7 Tips for Traveling While Pregnant
An extra-large baby bag full of diapers, bottles and blankets is an essential part of any mom-to-be's future travel plans. But for now — since the only extra weight you're carrying is that in-utero bundle of joy — traveling can be a slightly easier undertaking. Whether you're planning a mind-clearing babymoon, a critical work trip or that four-hour drive to your in-laws, make sure to prioritize your comfort and health while on the go. Before you start squeezing your oversized maternity wear into your itty-bitty carry-on, read U.S. News Travel's seven tips for taking a trip when you're expecting.
[In Pictures: 7 Tips for Traveling While Pregnant]
For most women, pregnancy has its fair share of nausea, discomfort and fatigue. But the good news is all three symptoms won't usually span the full nine months. Take advantage of the second trimester when you've likely overcome morning sickness, but not yet felt the onset of increased fatigue. When possible, it's best to schedule your travel between the 20- and 30-week marks, according to Dr. Aron Schuftan, a California-based OB-GYN and co-founder of EmbraceHer Health's free Pregnancy Companion mobile app. (The app lets women check drug safety, track hydration, "Ask the Docs" pregnancy-related questions and follow the baby's daily growth through video and images). Regardless of whether you can schedule your travel for that hopefully asymptomatic sweet spot, try to avoid traveling after 36 to 38 weeks of pregnancy. And always consult with your doctor before you head off — women with higher-risk pregnancies may be discouraged from traveling. Most airlines require a note from your doctor if you are scheduled to deliver within 30 days of takeoff, but restrictions vary by carrier. Before you buy your ticket, determine your airline's pregnant flyer policy.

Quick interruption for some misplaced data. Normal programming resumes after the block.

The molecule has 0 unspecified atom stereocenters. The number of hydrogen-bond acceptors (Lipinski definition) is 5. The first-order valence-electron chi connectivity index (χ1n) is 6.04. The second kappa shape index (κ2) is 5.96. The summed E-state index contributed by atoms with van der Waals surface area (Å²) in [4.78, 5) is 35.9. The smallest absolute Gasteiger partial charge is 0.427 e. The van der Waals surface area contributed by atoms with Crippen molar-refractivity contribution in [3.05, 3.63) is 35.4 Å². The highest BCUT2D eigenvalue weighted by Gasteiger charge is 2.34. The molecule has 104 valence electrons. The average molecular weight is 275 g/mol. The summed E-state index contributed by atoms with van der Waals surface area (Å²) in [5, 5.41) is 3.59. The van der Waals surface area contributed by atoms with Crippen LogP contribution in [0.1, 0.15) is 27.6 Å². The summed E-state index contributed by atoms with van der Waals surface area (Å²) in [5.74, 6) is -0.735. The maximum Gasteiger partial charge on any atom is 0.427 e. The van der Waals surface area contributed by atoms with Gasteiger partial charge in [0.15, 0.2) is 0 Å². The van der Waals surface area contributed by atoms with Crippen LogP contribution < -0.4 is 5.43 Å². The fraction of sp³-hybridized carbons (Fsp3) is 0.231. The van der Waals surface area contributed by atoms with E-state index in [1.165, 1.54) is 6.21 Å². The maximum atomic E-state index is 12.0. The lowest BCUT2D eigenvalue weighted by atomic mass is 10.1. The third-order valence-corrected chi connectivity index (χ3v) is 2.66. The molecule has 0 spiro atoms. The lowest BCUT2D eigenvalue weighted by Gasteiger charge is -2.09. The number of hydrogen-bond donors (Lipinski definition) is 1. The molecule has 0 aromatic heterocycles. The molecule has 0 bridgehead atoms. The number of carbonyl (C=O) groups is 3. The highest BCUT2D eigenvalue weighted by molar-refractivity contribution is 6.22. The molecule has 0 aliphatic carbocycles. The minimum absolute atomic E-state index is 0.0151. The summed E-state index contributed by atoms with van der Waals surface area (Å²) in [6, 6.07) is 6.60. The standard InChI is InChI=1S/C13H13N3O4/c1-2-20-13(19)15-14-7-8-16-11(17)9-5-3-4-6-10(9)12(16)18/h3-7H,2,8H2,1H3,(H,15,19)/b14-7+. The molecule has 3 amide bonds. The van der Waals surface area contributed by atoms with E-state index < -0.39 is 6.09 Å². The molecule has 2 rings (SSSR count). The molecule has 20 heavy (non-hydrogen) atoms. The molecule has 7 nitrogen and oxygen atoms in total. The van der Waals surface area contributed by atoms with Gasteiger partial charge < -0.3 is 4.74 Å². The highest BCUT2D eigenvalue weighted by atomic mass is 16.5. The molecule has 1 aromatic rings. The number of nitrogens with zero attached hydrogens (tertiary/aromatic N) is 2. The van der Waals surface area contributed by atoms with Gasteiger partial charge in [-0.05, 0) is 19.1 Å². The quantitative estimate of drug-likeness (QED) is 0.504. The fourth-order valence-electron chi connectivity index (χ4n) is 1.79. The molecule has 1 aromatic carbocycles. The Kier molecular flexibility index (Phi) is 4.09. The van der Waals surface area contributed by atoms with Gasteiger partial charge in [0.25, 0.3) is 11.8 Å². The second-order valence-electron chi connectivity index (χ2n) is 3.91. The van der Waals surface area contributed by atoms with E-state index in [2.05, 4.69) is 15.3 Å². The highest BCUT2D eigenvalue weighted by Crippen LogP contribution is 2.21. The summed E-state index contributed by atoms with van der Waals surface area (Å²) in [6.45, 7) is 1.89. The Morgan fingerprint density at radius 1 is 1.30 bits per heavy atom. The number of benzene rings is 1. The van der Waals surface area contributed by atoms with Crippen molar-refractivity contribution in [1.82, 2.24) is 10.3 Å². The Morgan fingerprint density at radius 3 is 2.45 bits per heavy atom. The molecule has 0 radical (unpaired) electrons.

It can be tempting to visit a far-off destination before the yelps of a crying infant leave you in a perpetual state of sleep deprivation. But if you can reel in those vacation fantasies to domestic locales, you may face less discomfort on your journey. Stay closer to home and you'll reduce some ambiguity when it comes to contaminated food, unsafe drinking water and foreign medical care. If you do venture somewhere outside of the United States, steer clear of cities with extra high altitudes: The Centers for Disease Control and Prevention recommends that pregnant women (especially those with complicated or at-risk pregnancies) avoid sleeping at altitudes higher than 12,000 feet. Even more important than where you go is what you do when you get there. "Scuba diving, for example, is absolutely a no-no while pregnant. Avoid high risk activities like skiing, snowboarding, skydiving," Schuftan said. "Don't do anything that could potentially hurt you or the baby." But that shouldn't stop pregnant women from staying active while away from home. Maximize your time in a new destination with brisk walks, low-impact swims or relaxing yoga on the beach. If you do plan to venture abroad — especially if your itinerary includes travel to malaria-endemic regions or destinations that require a vaccination — consult with your doctor well in advance of your trip.
No matter where your itinerary takes you, always bring along a copy of your prenatal records and medical notes. And while you're planning your trip, be sure to determine where the nearest hospital or medical facility is located. Should you need treatment from a local doctor during your trip, your records will provide an essential starting point for a medical professional to understand the circumstances of your pregnancy. If you have health insurance, keep proof of insurance with you at all times; however, medical expenses incurred abroad will likely mean hefty out-of-pocket costs. If you do receive foreign medical care, make sure you have a copy of all your health care receipts before you head home. For moms-to-be who are extra cautious, some travel insurance policies can be purchased to cover medical expenses while abroad. For more information about foreign medical coverage, see the CDC's website.